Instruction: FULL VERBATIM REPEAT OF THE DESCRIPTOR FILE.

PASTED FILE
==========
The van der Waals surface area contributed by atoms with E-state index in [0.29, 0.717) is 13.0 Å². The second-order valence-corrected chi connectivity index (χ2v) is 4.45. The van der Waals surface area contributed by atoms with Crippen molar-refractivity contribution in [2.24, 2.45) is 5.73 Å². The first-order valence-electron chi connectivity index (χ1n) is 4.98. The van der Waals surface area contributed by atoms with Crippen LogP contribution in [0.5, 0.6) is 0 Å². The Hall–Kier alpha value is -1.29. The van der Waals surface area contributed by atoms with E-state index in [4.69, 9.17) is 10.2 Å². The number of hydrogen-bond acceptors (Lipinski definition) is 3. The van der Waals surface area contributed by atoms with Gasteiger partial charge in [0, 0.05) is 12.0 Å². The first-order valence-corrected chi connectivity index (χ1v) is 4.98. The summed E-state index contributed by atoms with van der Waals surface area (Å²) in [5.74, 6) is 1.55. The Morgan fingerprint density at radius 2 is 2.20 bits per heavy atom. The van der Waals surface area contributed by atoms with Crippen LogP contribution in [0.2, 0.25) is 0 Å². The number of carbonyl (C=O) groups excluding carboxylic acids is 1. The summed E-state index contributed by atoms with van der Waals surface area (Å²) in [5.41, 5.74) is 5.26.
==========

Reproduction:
The van der Waals surface area contributed by atoms with E-state index in [0.29, 0.717) is 13.0 Å². The second-order valence-corrected chi connectivity index (χ2v) is 4.45. The van der Waals surface area contributed by atoms with Crippen molar-refractivity contribution in [2.24, 2.45) is 5.73 Å². The first-order valence-electron chi connectivity index (χ1n) is 4.98. The van der Waals surface area contributed by atoms with Crippen LogP contribution in [0.5, 0.6) is 0 Å². The Hall–Kier alpha value is -1.29. The van der Waals surface area contributed by atoms with E-state index in [4.69, 9.17) is 10.2 Å². The number of hydrogen-bond acceptors (Lipinski definition) is 3. The van der Waals surface area contributed by atoms with Gasteiger partial charge in [0, 0.05) is 12.0 Å². The first-order valence-corrected chi connectivity index (χ1v) is 4.98. The summed E-state index contributed by atoms with van der Waals surface area (Å²) in [5.74, 6) is 1.55. The Morgan fingerprint density at radius 2 is 2.20 bits per heavy atom. The van der Waals surface area contributed by atoms with Crippen LogP contribution in [0.2, 0.25) is 0 Å². The number of carbonyl (C=O) groups excluding carboxylic acids is 1. The summed E-state index contributed by atoms with van der Waals surface area (Å²) in [5.41, 5.74) is 5.26.